Descendants of the Semitic Abjad
This Proto-Canaanite alphabet, like its Egyptian prototype, only represented consonants, a system called an abjad. From it can be traced nearly all the alphabets ever used, most of which descend from the younger Phoenician version of the script.
The Aramaic alphabet, which evolved from the Phoenician in the 7th century BC as the official script of the Persian Empire, appears to be the ancestor of nearly all the modern alphabets of Asia:
- The modern Hebrew alphabet started out as a local variant of Aramaic. (The original Hebrew alphabet has been retained by the Samaritans.)
- The Arabic alphabet descended from Aramaic via the Nabatean alphabet of what is now southern Jordan.
- The Syriac alphabet used after the 3rd century AD evolved, through Pahlavi and Sogdian, into the alphabets of northern Asia, such as Orkhon (probably), Uyghur, Mongolian, and Manchu.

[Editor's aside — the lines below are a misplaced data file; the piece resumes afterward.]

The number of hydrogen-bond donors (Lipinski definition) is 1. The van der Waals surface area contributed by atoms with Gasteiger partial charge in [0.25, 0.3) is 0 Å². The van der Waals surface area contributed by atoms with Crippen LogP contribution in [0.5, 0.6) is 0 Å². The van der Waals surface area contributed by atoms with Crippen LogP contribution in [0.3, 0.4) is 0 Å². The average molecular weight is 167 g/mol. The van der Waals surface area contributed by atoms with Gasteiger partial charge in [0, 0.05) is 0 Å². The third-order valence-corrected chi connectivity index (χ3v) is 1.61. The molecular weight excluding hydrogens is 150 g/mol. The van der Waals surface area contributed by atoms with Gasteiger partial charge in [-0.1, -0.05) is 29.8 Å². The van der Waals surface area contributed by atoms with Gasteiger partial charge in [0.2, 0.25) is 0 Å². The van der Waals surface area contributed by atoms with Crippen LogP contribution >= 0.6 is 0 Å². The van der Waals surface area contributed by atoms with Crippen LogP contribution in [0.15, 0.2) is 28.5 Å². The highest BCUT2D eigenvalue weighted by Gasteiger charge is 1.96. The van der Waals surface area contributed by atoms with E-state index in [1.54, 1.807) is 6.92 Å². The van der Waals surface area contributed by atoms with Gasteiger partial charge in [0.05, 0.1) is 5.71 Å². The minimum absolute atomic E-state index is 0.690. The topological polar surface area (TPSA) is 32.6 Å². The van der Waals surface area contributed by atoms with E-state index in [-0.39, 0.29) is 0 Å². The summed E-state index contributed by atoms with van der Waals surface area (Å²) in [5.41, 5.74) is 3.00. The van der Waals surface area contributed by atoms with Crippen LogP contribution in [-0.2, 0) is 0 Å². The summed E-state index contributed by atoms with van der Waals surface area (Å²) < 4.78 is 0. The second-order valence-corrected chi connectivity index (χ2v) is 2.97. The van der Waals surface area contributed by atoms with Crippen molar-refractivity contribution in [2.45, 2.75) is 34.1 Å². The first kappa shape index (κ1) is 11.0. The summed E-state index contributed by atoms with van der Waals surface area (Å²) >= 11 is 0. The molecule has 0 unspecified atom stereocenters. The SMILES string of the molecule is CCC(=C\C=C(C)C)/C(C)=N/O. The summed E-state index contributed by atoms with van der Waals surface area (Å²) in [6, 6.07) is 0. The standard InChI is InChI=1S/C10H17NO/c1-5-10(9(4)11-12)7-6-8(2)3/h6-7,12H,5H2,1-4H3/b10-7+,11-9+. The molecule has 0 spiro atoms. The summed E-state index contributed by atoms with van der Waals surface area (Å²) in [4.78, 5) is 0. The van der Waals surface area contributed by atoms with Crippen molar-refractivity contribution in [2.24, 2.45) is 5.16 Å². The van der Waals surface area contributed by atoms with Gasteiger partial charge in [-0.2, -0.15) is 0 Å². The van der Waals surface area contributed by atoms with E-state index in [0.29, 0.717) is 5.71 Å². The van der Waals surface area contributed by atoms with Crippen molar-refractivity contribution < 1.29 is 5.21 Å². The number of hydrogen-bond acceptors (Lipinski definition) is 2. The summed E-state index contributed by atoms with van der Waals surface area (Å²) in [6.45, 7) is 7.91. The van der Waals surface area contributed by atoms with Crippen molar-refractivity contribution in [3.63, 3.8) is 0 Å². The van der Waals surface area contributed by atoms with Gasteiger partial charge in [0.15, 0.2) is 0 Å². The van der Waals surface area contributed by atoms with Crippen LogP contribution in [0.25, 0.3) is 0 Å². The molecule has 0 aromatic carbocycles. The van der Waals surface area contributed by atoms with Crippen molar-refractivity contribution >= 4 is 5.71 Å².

- The Georgian alphabet is of uncertain provenance, but appears to be part of the Persian-Aramaic (or perhaps the Greek) family.
- The Aramaic alphabet is also the most likely ancestor of the Brahmic alphabets of India, which spread to Tibet, Southeast Asia, and Indonesia along with the Hindu and Buddhist religions. (China and Japan, while absorbing Buddhism, were already literate and retained their logographic and syllabic scripts.)
The Hangul alphabet was invented in Korea in the 15th century AD. Tradition holds that it was an autonomous invention; however, recent research suggests that it may be based on half a dozen letters derived from Tibetan via the imperial Phagspa alphabet of the Yuan dynasty of China. Uniquely among the world's alphabets, the rest of the letters are derived from this core as a featural system.